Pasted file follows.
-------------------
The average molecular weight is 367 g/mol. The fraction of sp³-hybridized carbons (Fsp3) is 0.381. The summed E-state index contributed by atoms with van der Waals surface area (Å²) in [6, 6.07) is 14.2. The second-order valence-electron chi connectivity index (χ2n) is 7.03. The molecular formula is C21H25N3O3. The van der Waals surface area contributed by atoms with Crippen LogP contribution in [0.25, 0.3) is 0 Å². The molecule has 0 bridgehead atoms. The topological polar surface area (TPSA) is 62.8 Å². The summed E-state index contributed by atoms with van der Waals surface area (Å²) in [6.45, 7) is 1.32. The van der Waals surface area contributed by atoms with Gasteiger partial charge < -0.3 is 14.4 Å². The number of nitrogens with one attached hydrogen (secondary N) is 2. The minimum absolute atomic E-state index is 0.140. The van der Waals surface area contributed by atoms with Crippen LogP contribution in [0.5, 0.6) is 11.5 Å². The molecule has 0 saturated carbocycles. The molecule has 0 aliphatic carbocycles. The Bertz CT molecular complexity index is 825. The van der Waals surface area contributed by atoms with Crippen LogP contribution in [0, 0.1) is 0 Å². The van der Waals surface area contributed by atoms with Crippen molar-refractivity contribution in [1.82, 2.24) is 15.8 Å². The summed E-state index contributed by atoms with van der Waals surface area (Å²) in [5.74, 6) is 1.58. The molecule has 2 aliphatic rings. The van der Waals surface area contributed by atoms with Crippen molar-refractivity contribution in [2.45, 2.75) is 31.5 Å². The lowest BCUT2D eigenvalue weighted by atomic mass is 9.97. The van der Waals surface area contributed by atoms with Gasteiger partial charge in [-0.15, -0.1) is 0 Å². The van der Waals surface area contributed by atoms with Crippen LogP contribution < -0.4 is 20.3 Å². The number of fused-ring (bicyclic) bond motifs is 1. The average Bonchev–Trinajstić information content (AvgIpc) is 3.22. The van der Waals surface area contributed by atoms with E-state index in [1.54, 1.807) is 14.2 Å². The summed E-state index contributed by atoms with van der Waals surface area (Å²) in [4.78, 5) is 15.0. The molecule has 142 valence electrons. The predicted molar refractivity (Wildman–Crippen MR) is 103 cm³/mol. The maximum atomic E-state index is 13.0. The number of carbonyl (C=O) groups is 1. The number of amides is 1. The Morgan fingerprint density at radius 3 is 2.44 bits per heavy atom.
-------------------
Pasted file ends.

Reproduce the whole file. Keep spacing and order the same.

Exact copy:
The average molecular weight is 367 g/mol. The fraction of sp³-hybridized carbons (Fsp3) is 0.381. The summed E-state index contributed by atoms with van der Waals surface area (Å²) in [6, 6.07) is 14.2. The second-order valence-electron chi connectivity index (χ2n) is 7.03. The molecular formula is C21H25N3O3. The van der Waals surface area contributed by atoms with Crippen LogP contribution in [0.25, 0.3) is 0 Å². The molecule has 0 bridgehead atoms. The topological polar surface area (TPSA) is 62.8 Å². The summed E-state index contributed by atoms with van der Waals surface area (Å²) in [6.45, 7) is 1.32. The van der Waals surface area contributed by atoms with Gasteiger partial charge < -0.3 is 14.4 Å². The number of nitrogens with one attached hydrogen (secondary N) is 2. The minimum absolute atomic E-state index is 0.140. The van der Waals surface area contributed by atoms with Crippen LogP contribution in [0.5, 0.6) is 11.5 Å². The molecule has 0 saturated carbocycles. The molecule has 0 aliphatic carbocycles. The Bertz CT molecular complexity index is 825. The van der Waals surface area contributed by atoms with Crippen LogP contribution in [0, 0.1) is 0 Å². The van der Waals surface area contributed by atoms with Crippen molar-refractivity contribution in [1.82, 2.24) is 15.8 Å². The summed E-state index contributed by atoms with van der Waals surface area (Å²) in [5.74, 6) is 1.58. The molecule has 2 aliphatic rings. The van der Waals surface area contributed by atoms with Crippen molar-refractivity contribution in [2.45, 2.75) is 31.5 Å². The lowest BCUT2D eigenvalue weighted by atomic mass is 9.97. The van der Waals surface area contributed by atoms with Gasteiger partial charge in [-0.15, -0.1) is 0 Å². The van der Waals surface area contributed by atoms with Crippen LogP contribution < -0.4 is 20.3 Å². The number of fused-ring (bicyclic) bond motifs is 1. The average Bonchev–Trinajstić information content (AvgIpc) is 3.22. The van der Waals surface area contributed by atoms with E-state index in [1.54, 1.807) is 14.2 Å². The summed E-state index contributed by atoms with van der Waals surface area (Å²) in [4.78, 5) is 15.0. The molecule has 142 valence electrons. The predicted molar refractivity (Wildman–Crippen MR) is 103 cm³/mol. The maximum atomic E-state index is 13.0. The number of carbonyl (C=O) groups is 1. The number of amides is 1. The Morgan fingerprint density at radius 3 is 2.44 bits per heavy atom.